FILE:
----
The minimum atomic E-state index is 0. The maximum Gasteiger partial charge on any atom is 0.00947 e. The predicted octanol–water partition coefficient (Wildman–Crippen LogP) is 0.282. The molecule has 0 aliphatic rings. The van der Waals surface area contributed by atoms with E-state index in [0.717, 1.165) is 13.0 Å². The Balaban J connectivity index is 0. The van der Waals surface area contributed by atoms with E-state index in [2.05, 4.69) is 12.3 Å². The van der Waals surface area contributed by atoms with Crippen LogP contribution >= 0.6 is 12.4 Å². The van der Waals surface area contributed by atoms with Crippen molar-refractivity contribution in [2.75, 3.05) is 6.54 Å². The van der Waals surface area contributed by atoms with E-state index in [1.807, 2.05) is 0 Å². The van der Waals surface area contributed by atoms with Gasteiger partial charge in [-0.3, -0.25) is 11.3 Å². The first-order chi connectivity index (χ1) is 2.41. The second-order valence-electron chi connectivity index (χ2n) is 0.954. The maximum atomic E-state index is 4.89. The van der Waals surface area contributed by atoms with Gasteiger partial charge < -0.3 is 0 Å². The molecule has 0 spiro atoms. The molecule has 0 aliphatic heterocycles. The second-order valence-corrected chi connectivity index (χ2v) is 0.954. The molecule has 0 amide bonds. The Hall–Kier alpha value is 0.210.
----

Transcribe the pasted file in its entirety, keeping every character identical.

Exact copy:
The minimum atomic E-state index is 0. The maximum Gasteiger partial charge on any atom is 0.00947 e. The predicted octanol–water partition coefficient (Wildman–Crippen LogP) is 0.282. The molecule has 0 aliphatic rings. The van der Waals surface area contributed by atoms with E-state index in [0.717, 1.165) is 13.0 Å². The Balaban J connectivity index is 0. The van der Waals surface area contributed by atoms with E-state index in [2.05, 4.69) is 12.3 Å². The van der Waals surface area contributed by atoms with Crippen LogP contribution >= 0.6 is 12.4 Å². The van der Waals surface area contributed by atoms with Crippen molar-refractivity contribution in [2.75, 3.05) is 6.54 Å². The van der Waals surface area contributed by atoms with E-state index in [1.807, 2.05) is 0 Å². The van der Waals surface area contributed by atoms with Gasteiger partial charge in [-0.3, -0.25) is 11.3 Å². The first-order chi connectivity index (χ1) is 2.41. The second-order valence-electron chi connectivity index (χ2n) is 0.954. The maximum atomic E-state index is 4.89. The van der Waals surface area contributed by atoms with Gasteiger partial charge < -0.3 is 0 Å². The molecule has 0 spiro atoms. The molecule has 0 aliphatic heterocycles. The second-order valence-corrected chi connectivity index (χ2v) is 0.954. The molecule has 0 amide bonds. The Hall–Kier alpha value is 0.210.